JURGEN KLOPP, Virgil van Dijk, Mohamed Salah… a lot of players can be credited with Liverpool's recent rise to the top of world football.
But one man is as deserving, if not more so, of hoovering up the praise: Michael Edwards.
The transfer guru took over the role of sporting director at Anfield in the 2016-17 season.
And he's been involved in some of the most sensational transfer deals in football history.
Liverpool have developed a reputation for being "net spend kings", selling players for big money and reinvesting in new top talent.
Philippe Coutinho, for example, was sold for £145million in January 2018.
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Edwards took that cheddar and turned it into Virgil van Dijk and Alisson.
But more on that later…
Edwards left his role at the Reds this month and is now on the hunt for a new job, with both Manchester United and Chelsea keen.
Both Premier League clubs are looking to revamp their recruitment operations and reckon Edwards is the perfect man for the job.
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Ahead of his big personal transfer decision, SunSport runs down Edwards' best – and worst – dealings as Liverpool chief.
THE BEST XI
There are simply too impressive transfers to squeeze into a single XI.
But, tellingly, the best XI is almost exactly the Liverpool team who pushed for an unprecedented Quadruple in 2021-22.
In goal, Alisson was bought for £67m almost immediately after Loris Karius' pair of howlers in the 2018 Champions League final defeat to Real Madrid.
The Brazilian is comfortably the best goalkeeper in the Premier League, if not the world, and fixed a major issue for the Reds who had tolerated Karius, Simon Mignolet and Co in previous seasons.
In defence, Joel Matip joined on a free, Andrew Robertson cost just £8m and Van Dijk a then-club-record £75m – using that Coutinho money.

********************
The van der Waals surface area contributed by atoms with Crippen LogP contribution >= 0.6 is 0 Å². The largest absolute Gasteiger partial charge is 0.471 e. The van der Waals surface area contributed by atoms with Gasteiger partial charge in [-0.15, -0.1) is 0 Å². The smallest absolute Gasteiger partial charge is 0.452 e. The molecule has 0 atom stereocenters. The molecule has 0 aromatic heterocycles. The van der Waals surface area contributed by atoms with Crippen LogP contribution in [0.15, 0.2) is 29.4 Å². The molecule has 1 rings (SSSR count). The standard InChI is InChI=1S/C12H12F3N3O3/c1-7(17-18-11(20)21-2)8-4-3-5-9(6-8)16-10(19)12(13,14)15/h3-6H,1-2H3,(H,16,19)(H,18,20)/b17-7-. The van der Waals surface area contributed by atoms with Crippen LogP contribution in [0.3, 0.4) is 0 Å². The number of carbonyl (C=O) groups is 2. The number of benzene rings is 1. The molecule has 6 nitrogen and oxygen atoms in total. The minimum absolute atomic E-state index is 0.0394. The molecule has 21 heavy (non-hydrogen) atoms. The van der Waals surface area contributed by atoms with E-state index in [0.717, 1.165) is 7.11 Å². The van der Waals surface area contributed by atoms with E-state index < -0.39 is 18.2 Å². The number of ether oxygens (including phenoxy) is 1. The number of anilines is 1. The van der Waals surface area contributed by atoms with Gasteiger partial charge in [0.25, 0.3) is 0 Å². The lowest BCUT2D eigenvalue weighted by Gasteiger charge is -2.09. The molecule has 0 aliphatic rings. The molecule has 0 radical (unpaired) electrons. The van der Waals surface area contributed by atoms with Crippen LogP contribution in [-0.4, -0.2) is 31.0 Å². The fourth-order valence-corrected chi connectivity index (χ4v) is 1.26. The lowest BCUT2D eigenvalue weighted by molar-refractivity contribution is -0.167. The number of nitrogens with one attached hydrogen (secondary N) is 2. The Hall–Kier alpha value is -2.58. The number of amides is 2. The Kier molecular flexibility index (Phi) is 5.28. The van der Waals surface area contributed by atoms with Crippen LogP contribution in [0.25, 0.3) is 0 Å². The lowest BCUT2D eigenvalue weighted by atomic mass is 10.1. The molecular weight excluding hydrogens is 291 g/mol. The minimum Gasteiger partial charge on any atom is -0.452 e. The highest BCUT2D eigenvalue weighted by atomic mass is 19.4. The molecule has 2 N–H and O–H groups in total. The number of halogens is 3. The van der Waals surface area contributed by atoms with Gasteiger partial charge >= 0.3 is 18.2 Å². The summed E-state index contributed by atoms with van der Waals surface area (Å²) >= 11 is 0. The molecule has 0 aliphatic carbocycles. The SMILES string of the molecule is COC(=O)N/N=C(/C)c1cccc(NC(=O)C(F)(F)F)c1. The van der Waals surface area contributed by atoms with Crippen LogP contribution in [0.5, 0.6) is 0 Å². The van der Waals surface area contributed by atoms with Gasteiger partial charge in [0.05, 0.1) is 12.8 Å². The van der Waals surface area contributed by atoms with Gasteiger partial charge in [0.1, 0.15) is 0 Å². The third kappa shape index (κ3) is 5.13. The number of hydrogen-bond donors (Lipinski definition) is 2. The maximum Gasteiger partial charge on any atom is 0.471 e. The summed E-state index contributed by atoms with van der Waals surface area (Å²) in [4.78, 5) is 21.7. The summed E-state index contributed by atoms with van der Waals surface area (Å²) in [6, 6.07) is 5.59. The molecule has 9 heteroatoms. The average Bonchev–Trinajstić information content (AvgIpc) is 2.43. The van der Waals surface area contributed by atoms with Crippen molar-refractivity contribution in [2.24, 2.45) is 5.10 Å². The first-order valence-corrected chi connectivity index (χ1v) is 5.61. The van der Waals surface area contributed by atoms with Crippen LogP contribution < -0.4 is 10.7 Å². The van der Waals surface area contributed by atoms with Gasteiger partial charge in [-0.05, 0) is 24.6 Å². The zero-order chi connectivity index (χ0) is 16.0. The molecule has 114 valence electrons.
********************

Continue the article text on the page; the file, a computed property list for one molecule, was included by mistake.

Liverpool's weakest area, their back-four, is now arguably their strongest – and possibly the best on the planet, including ex-youth team man Trent Alexander-Arnold.
In midfield, Edwards was the brain behind deals for Georginio Wijnaldum (£25m), Fabinho (£44m) and Thiago (£27m).
And in attack, of course, Edwards ensured the Mario Balotelli, Rickie Lambert, Fabio Borini days were left in the dust.
For just £34.3m, Liverpool brought in Mohamed Salah – with the Egyptian going from one-time Chelsea flop to best forward in the league. One of the bargains of the century.
But that's not all, Edwards also helped to sign Sadio Mane (£30m), Diogo Jota (£45m) and, most-recently, Luis Diaz (initial £37m).
In truth, Liverpool's recent success – winning the Premier League, Champions League, Club World Cup, FA Cup and League Cup – is partially down to Klopp, but also Edwards' magical transfer dealings.
THE WORST XI
Of course, not every transfer dealing can be a winner.
As touched upon already, Karius was a flop – making a staggering number of high-profile errors. Even for £4.7m, it was a costly waste of money.
In defence, Sepp van den Berg was tipped for future stardom and even dubbed the "next Van Dijk" .
At £4.4m, the Dutchman is yet to play a single Premier League game and is currently on loan at Preston.
Ben Davies (£1.6m) and Ozan Kabak (loan) both joined in the Reds' injury-ravaged 2020-21 season but failed to inspire, as Jordan Henderson and Fabinho regularly played out of position in defence.
Ragnar Klavan (£3.5m) was a solid backup player and hardly expensive, but was nowhere near the quality Liverpool needed.
In midfield, Marko Grujic (£5.1m) never made the grade – but was flipped for double his arrival fee, eventually joining Porto for £10.5m after a series of loans away from Anfield.
Naby Keita and Alex Oxlade-Chamberlain have both enjoyed some strong spells on Merseyside, with the latter on fire during the Reds' run to the 2018 Champions League final, particularly.
But injuries to both have hampered their progress and at £52.8m and £35m respectively, they've proved to be overspends – a rarity during the Edwards reign.
In attack, Takumi Minamino (£7.5m) popped up with some crucial goals in Liverpool's 2021-22 Carabao Cup and FA Cup double, but never made a regular impact under Klopp.
Liverpool ultimately made a tidy profit on Solanke (£4m tribunal), so even that deal could be considered a success – but ultimately the now-Bournemouth man was miles off the pace for the Reds.
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Xherdan Shaqiri (£13m) had his moments and famously played in the makeshift front-three that thumped Barcelona 4-0 in 2019 alongside Mane and Divock Origi.
But he eventually fell out of favour under Klopp and was shipped off for a £3.5m loss to Lyon.
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